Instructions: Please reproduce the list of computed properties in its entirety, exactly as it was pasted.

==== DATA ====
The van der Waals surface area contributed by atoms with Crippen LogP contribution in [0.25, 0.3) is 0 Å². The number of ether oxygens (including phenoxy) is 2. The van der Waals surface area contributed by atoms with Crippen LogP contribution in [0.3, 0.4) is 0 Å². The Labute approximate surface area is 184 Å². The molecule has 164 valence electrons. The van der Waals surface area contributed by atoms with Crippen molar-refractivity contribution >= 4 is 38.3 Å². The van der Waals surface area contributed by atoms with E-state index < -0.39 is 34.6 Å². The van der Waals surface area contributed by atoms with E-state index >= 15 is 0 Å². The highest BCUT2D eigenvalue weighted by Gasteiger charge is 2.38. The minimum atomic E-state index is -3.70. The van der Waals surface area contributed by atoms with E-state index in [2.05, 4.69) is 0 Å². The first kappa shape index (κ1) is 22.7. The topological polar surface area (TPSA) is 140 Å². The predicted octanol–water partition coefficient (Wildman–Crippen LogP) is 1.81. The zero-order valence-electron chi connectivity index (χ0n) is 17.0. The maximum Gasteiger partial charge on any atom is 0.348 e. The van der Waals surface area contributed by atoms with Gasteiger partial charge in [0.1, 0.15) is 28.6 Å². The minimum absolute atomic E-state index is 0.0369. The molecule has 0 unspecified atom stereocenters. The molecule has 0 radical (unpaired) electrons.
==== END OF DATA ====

The van der Waals surface area contributed by atoms with Crippen LogP contribution in [0.25, 0.3) is 0 Å². The number of ether oxygens (including phenoxy) is 2. The van der Waals surface area contributed by atoms with Crippen LogP contribution in [0.3, 0.4) is 0 Å². The Labute approximate surface area is 184 Å². The molecule has 164 valence electrons. The van der Waals surface area contributed by atoms with Crippen molar-refractivity contribution >= 4 is 38.3 Å². The van der Waals surface area contributed by atoms with E-state index < -0.39 is 34.6 Å². The van der Waals surface area contributed by atoms with E-state index >= 15 is 0 Å². The highest BCUT2D eigenvalue weighted by Gasteiger charge is 2.38. The minimum atomic E-state index is -3.70. The van der Waals surface area contributed by atoms with E-state index in [2.05, 4.69) is 0 Å². The first kappa shape index (κ1) is 22.7. The topological polar surface area (TPSA) is 140 Å². The predicted octanol–water partition coefficient (Wildman–Crippen LogP) is 1.81. The zero-order valence-electron chi connectivity index (χ0n) is 17.0. The maximum Gasteiger partial charge on any atom is 0.348 e. The van der Waals surface area contributed by atoms with Gasteiger partial charge in [0.1, 0.15) is 28.6 Å². The minimum absolute atomic E-state index is 0.0369. The molecule has 0 unspecified atom stereocenters. The molecule has 0 radical (unpaired) electrons.